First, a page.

A Letter from Judy Chan, serving in Hong Kong
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Do you recall some big protests in Hong Kong at the end of 2014? That was the heady time of the “Occupy Movement” and “Umbrella Movement.” Tens of thousands of citizens, especially young people, took to the streets in a mass sit-in to fight for universal suffrage and democracy. The 79-day event seems long over and forgotten.
But for Hong Kong, another chapter concluded on April 24 when four of the movement’s leaders were handed prison sentences ranging from 8 to 16 months. They were found guilty on charges of “conspiracy to cause or inciting others to cause public nuisance.” Five others who were found guilty were either given a suspended sentence, community service, or a delayed sentence due to medical emergency. Opinion was sharply divided on whether the sentences were light or heavy. I would say that on the whole they were lighter than I expected, with some compassion shown by the judge to those who were young or who had a distinguished record of public service.
The two persons given 16-month sentences were founders of the civil disobedience movement “Occupy Central” — law professor Benny Tai, 57, and retired sociology professor Chan Kin-man, 60. The third co-founder, Baptist activist Rev. Chu Yiu-ming, 75, was given a suspended sentence due to poor health and in recognition of his long years of service to the community. The two persons given 8-month sentences were a 30-year-old activist and 49-year-old lawmaker. All four were immediately taken into custody. All four have filed appeals with a higher court.
It’s tempting to ask in 2019 whether the Occupy/Umbrella movements were worth it. Did these protests truly bring about any positive political change? Or did they divide the society even further, leading to a tightening of control over the city’s affairs by the mainland Chinese government? These are not simple questions to answer, but let me share some of my thoughts.
First, I was truly inspired by the Occupy Movement’s courage and idealism. It would have been much easier for the leaders to do nothing, like most Hong Kong people. To accept our fate. To protect our own turf and not make any trouble. The Occupy leaders asked us not to be afraid, but instead to stand together and speak out while we can. The “occupying” of the Central business district was only to be a last resort if dialogue and public referendum efforts failed. And it was only planned to last a few days. No one could have expected the turn of events when students pre-empted the beginning of Occupy Central with their own mass demonstrations at the government headquarters in another district, and later in two other parts of the city.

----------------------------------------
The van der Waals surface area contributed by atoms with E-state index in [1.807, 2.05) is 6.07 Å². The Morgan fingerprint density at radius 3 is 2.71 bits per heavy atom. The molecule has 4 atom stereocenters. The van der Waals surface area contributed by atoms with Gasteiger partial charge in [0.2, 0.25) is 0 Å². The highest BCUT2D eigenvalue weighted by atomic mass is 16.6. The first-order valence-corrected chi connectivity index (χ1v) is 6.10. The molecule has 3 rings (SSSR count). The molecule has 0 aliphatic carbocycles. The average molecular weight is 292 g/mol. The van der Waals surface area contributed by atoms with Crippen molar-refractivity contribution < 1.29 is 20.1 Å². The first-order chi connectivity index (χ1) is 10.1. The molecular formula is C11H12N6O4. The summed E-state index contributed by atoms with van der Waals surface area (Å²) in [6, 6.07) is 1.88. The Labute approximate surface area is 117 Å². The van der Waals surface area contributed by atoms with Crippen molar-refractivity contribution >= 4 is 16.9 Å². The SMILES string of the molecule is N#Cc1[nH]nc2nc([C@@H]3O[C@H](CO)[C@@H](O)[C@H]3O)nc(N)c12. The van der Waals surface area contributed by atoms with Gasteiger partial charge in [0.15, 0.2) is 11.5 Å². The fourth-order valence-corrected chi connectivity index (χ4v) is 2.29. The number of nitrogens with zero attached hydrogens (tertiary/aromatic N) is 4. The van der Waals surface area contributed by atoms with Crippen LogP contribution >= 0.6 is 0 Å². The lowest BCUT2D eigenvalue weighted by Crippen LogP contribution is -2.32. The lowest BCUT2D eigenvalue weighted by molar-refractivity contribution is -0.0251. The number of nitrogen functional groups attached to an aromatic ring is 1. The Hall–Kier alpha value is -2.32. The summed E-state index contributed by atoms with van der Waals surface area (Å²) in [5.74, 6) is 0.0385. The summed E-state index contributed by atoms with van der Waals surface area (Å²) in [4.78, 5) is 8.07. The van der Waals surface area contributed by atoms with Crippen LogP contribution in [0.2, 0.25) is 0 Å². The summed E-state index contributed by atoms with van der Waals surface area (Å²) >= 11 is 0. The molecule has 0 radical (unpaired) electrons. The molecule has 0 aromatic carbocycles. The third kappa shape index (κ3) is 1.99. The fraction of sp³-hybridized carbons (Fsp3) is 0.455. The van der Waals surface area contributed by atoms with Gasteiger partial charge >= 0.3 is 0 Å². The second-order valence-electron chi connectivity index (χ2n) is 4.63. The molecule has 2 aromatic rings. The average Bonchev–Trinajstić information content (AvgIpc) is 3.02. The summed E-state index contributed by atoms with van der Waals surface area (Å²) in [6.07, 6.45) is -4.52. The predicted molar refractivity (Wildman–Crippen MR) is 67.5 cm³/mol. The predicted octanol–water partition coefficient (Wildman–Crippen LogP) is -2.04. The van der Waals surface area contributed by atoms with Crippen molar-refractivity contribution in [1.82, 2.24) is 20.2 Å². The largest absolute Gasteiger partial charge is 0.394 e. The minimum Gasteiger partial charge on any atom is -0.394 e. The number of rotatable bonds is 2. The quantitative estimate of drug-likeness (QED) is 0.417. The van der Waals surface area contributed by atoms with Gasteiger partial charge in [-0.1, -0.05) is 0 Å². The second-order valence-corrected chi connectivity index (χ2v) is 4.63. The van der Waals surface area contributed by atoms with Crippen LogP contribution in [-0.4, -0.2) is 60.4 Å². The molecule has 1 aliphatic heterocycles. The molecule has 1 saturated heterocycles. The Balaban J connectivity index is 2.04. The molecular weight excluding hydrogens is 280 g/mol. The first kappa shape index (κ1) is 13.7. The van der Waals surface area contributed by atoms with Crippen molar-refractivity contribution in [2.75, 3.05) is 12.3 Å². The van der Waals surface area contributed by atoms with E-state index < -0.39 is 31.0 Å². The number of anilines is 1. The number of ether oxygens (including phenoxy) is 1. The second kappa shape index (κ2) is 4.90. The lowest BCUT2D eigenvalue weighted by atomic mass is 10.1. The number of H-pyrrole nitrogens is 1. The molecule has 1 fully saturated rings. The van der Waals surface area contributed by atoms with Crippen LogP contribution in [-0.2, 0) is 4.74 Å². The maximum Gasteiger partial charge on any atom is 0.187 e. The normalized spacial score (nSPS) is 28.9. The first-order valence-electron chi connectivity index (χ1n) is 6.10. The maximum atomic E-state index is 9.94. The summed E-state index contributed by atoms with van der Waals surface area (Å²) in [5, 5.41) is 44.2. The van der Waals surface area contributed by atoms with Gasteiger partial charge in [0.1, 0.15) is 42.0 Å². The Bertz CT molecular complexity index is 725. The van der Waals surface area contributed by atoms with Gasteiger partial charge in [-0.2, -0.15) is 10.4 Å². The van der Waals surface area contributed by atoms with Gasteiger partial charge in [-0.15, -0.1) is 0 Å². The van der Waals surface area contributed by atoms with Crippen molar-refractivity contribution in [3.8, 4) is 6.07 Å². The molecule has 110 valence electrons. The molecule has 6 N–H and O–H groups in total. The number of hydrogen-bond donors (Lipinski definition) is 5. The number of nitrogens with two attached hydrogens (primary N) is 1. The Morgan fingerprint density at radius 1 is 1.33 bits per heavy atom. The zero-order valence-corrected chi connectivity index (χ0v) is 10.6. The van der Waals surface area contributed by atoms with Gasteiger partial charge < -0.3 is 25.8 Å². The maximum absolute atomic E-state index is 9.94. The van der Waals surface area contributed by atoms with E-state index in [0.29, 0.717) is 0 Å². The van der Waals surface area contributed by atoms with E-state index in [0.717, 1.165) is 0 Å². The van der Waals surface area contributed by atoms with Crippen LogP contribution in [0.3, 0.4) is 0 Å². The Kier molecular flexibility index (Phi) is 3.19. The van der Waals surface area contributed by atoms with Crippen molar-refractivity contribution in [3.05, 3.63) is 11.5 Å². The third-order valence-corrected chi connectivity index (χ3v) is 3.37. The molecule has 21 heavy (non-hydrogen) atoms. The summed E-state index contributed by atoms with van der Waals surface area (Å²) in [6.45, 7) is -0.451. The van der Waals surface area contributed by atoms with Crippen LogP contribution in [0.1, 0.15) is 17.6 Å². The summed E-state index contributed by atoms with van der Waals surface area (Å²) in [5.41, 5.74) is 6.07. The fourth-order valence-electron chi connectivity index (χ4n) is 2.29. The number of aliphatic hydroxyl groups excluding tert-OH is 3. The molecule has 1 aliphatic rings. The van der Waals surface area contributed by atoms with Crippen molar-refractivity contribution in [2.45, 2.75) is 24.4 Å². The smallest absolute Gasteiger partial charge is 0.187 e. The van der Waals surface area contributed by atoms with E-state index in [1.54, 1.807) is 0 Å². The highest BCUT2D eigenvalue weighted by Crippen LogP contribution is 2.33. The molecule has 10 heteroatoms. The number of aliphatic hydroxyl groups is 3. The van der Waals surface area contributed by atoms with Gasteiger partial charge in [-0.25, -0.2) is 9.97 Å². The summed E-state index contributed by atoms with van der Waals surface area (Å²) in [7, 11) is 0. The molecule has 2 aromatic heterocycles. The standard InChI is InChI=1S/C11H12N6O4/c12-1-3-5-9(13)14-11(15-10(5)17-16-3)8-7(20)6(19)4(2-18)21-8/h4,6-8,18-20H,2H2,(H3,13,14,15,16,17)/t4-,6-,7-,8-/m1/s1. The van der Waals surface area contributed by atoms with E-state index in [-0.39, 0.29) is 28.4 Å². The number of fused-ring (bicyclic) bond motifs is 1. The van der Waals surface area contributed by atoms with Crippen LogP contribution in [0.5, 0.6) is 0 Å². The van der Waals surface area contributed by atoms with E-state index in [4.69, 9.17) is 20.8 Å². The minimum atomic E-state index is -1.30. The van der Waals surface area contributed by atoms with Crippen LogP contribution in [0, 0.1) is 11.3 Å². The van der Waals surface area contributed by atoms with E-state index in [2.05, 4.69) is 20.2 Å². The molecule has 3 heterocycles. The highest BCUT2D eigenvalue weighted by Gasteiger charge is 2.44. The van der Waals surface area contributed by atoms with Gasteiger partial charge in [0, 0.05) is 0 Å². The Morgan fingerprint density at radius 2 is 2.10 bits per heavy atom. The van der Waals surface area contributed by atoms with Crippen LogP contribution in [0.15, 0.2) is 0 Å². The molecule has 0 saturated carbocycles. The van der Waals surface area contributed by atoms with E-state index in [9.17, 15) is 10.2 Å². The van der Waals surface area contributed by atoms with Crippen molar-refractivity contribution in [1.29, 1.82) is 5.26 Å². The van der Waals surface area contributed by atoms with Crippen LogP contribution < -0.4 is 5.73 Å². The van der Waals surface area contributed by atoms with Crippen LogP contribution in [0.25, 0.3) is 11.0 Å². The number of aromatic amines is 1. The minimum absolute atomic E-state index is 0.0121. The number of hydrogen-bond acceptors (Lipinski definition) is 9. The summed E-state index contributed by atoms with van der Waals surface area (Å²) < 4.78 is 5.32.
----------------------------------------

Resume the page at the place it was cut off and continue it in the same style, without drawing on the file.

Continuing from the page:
Second, both Occupy and Umbrella Movement leaders underestimated the difficulty in attaining their goal — to change the minds of the Chinese government in terms of Hong Kong elections. Looking back, their efforts were probably doomed from the beginning, and even some who were democracy supporters warned of bad consequences. The Christian community was as divided as the general population as to whether these social movements were wise or foolish. In any case, the timetable for more democratic elections in Hong Kong has suffered a serious setback from which we may not recover. We even lost what momentum there was for universal suffrage under the limited conditions that the Chinese government was once willing to grant.
Third, Hong Kong is now more aware than ever of the reality of Chinese sovereignty over this city. It’s true there are still 28 years left for the “One Country, Two Systems” policy that Hong Kong has been operating under since the 1997 handover. Yet new controversial issues continue to arise that challenge Hong Kong’s political and legal separation from Chinese rule — most recently proposed extradition laws that would allow some charged with criminal offenses in Hong Kong to be sent to China for prosecution. As we know, the legal system and protection of human rights in the mainland are drastically different from Hong Kong’s rule of law and independent judiciary. Hong Kongers are not optimistic about the future. Some are already looking for ways to leave.
Is there any hope? In closing, I offer you a bit of inspiration from Rev. Chu Yiu-ming. In his final submission to the court before sentencing, he quoted Dr. Martin Luther King, Jr: “Freedom never comes as a gift. The powerful oppressor would never offer freedom to the oppressed with both hands. Rights and opportunities have to be secured with the sacrifice and suffering of some.” Speaking for Tai, Chan and himself, he declared, “We have no regrets, we hold no grudges, no anger, no grievances. We do not give up. In the words of Jesus, ‘Happy are those who are persecuted because they do what God requires; the Kingdom of heaven belongs to them!’” (Matthew 5:10)
O Lord, who is merciful and just — “to you I entrust my life, may your will be done!”
Yours in Christ,
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